“Nothing within his body language said intimidation. Nothing within his body said ‘shoot me’. Nothing within his language said ‘kill me I want to be dead…..Not one shot. Not two shots. Not three shots. Not four shots. But five shots!”  The words of Philando Castile’s grief-stricken girlfriend as she reported in a viral live stream video, the devastating killing of her boyfriend in Falcon Heights, Minnesota, by a police man. “I didn’t do it for pity. I didn’t do it for fame. I did so that the world knows that these police are not here to protect us,” she said.

The latest well-publicized shooting followed on the heels of another piece of footage in which white officers in Baton Rouge, Louisiana, shot and killed at point-blank range a black man and father of five, Alton Sterling.

For much of history, the U.S has dealt with racial differences by drawing a strict line between white and black people. Over the years, even as civilization becomes more pungent, the color line which should be fading has become even more visible.

It has become disheartening, the series of tragic slayings of young black men and women by white police. Since the 2014 death of 18-year-old Michael Brown at the hands of police in Ferguson, Missouri, the media has reported extensively that police arrest and kill black people at far higher rates than other groups.

In 2015, The Counted estimates, at least 306 black people were killed by police. Sadly, Only 10 of the 102 cases in 2015 where an unarmed black person was killed by police resulted in officer(s) being charged with a crime, and only 2 of these deaths resulted in convictions of officers involved.  In 2016, According to The Guardian, Police killed at least 136 black people.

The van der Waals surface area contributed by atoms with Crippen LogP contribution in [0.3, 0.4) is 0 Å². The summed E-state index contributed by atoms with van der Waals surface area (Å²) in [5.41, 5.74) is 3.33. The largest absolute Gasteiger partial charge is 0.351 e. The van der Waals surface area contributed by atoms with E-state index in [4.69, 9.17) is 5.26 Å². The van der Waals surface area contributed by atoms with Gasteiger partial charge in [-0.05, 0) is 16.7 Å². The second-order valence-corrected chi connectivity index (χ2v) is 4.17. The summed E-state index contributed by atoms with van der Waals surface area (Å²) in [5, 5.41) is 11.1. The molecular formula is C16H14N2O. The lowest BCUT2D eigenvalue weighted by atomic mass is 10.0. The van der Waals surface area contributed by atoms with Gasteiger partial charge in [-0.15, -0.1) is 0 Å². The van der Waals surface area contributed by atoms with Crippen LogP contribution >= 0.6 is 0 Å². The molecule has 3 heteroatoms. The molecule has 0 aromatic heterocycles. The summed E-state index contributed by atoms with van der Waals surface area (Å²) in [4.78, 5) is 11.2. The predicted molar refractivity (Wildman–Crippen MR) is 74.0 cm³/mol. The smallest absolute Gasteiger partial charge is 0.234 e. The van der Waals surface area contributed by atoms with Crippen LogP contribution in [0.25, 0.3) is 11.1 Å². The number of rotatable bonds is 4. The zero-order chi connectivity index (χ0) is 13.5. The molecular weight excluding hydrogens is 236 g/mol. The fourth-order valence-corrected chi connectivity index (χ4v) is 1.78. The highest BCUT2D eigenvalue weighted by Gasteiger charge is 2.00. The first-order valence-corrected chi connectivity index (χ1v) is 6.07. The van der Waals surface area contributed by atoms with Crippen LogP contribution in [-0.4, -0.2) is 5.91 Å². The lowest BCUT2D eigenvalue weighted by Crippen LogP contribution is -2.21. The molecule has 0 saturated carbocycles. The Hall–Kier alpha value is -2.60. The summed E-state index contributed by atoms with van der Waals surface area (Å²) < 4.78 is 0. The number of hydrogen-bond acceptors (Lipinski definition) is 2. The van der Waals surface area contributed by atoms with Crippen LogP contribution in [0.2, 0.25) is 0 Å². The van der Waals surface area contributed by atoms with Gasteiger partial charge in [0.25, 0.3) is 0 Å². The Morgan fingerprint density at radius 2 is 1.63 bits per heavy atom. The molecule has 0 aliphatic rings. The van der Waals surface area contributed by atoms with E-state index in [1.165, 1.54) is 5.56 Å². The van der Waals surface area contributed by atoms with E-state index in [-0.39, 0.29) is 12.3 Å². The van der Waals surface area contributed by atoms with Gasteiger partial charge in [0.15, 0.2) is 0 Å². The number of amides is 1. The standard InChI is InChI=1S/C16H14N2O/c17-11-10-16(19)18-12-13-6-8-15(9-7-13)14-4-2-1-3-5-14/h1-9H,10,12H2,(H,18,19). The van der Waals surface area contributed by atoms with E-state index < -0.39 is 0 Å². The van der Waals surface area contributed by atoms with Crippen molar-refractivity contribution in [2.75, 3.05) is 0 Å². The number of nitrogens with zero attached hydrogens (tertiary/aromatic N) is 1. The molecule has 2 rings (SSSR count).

That some of the shootings may turn out to be justified is very much beside the point. The point remain that each racialized police violence constitutes a reminder of an age-old racial struggle, an unyielding fight for equality by a fragile race still struggling to throw off the psychic and economic burdens of the nation’s tortured history.

What about the odious racial injustice in the legal system? The unnamed officers might have been placed on administrative leave but what follows the shooting will be predictably choreographed; blames would be apportioned, shared equally between institutional racism, the rogue police officer and the violent culture of law enforcement. All that drama will be succeeded by obligatory protests, and then condemnations by politicians, followed by the posting of Castile’s and Sterling’s names on various walls of remembrance, until finally the issue fades into the background, relegated by seemingly more urgent matters, leaving the blacks in the US wondering whether the pain of history will ever pass.

Until the next time it happens, and we all have to start the process all over again.

 

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